Start with finding out which methods and tools work best for you in terms of level, needs and preferences.
I’ll keep using examples to explain what I mean. As you may have noticed I like to be specific!
Level : depending on if you have an intermediate or advanced level in French I would suggest a different method to practice your listening skills.
As an intermediate learner you'll want to work with short pieces of audio supported by visual, like a Youtube video. You'll want a script or French subtitles and your goal will be to catch the gist of the story.
On the other hand, an advanced learner will focus on audio only and avoid subtitles. He'll want to make notes of new expressions and subtle details like a regional accent or the use of irony.
Needs : depending on the skill you want to practice and improve, you'll need to have some time alone to absorb and review or you'll need the help of someone else to make sure you're going in the right direction.
Typically, active skills like speaking, listening and writing will be the kind where you need a partner and passive skills like reading or vocabulary and grammar review will be solitary tasks.
Preferences : you may have heard of learning styles before. In short, some people learn better by viewing new content, others by hearing it.
There are a few other categories which you can consult here. Unlike what we imagine, there are ways of learning vocabulary using only audio resources. Likewise, it’s possible to understand and retain some grammar structures using context and real-life situations instead of a textbook (not all rules, though). Take this test and find out which methods help you the most.
So concretely, which tools would I recommend using to learn French on your own at home (and preferably for free)?
If you feel like you could use some help with picking the right tools, I made a free course that helps you find the most relevant resources based on your goals.
Moving on to the last and most tricky step. I say it’s the most difficult part because I tend to get stuck right there. Want to know why? Read on!
Step 3 : How to track your study moments and feel true progress
Usually I have no difficulty visualizing what I want to learn and finding out the best way to learn it after doing some research or using processes I created previously for my own students.
But then comes the time to stop planning and actually get down to work, and I typically get frustrated about it because I usually never manage to follow the schedule I had created for myself! Things pop up in life and you have to let go, right?
That’s why I want to recommend a different method to approach your learning routine.
Stop trying to control exactly when you’re going to learn. Instead, decide on the spot when you feel like it’s a good time to review or practice French.
Knowing your goals and your preferred resources will help you get into that learning space at the speed of light, but you don’t need to decide weeks in advance exactly when you’ll do X or Z.
What you need to do is to throw away your idealized schedule and stop trying to guilt yourself into studying French. That doesn't work for anyone.
Remember how I started this post by saying I wanted to show you a way to learn in a positive, driven way?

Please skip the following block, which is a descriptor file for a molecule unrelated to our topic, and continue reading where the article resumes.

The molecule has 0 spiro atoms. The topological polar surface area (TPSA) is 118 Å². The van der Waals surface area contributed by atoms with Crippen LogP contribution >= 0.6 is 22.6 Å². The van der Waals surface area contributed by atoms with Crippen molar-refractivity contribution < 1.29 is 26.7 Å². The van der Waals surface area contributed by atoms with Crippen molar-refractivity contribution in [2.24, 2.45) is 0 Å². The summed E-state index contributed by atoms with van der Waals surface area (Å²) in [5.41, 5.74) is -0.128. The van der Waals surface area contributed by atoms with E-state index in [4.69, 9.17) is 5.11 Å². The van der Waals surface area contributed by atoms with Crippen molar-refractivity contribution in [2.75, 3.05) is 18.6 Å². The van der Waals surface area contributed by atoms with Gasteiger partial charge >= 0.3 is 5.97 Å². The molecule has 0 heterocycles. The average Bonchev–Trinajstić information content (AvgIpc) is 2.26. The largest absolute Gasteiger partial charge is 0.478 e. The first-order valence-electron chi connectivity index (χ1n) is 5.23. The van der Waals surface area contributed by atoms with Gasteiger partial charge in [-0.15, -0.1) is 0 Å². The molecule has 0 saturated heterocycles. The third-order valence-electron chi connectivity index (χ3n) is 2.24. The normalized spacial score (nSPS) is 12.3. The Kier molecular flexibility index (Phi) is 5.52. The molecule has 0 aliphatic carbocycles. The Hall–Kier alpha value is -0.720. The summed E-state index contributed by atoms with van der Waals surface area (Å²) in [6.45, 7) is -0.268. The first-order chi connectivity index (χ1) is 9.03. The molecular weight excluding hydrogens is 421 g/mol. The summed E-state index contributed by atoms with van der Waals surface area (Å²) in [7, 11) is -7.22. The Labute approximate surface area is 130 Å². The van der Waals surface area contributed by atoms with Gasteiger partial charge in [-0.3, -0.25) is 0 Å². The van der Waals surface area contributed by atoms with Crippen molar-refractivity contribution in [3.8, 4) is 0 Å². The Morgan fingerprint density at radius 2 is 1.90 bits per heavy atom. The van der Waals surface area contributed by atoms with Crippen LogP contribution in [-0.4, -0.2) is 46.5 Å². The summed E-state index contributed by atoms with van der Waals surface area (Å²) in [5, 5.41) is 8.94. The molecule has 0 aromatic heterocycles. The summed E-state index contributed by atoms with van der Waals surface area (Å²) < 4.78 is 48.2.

Well I meant it, and Kerstin from Fluent Language helped me immensely in finding a better way to review and practice foreign languages on my own at home.
What she proposes is to track your progress by logging every single effort you’ve made at learning French, even if it’s just 5 minutes a day (though longer study sessions are encouraged). A little bit like using a bullet journal actually.
She created a Language Habit Toolkit that doesn’t use any schedule. Instead, she made a series of 5 reusable worksheets and an ebook that focuses on visualizing your goals then making them concrete enough to implement them easily.
You get to write down each small success you had with French and each month you wrap up by looking at what you've managed to learn (or not).
It was tough to evaluate myself using her method, yet so useful. I got to see exactly which tools were worth my time and which methods didn’t help me meet my goals. I noticed which days and moments I was particularly productive or excited about working on Portuguese.
When she gave me the opportunity to test her brand new Toolkit, I was delighted as I was having a hard time with the implementation of my ambitious learning schedule. What I realized was that I could give up on that and still make true progress.
In conclusion, if you want to learn French at home at your own pace, you will need to make a few decisions :
1. Set goals for yourself that you'll be able to achieve within a short amount of time so you don't get discouraged or lose sight of your progress.
2. Pick French material that fit with what you want to practice and that you won't mind using on a weekly basis.
3. Avoid scheduling everything in advance and instead try to track your actual study moments with Kerstin's toolkit or something like a bullet journal for a real look at your progress.
PS : If you buy the Language Habit Toolkit through one of the links above I will get a commission because I'm an affiliate for Kerstin's language learning kits.
I only recommend products of quality that I truly believe will help you and that I consider reasonable in price.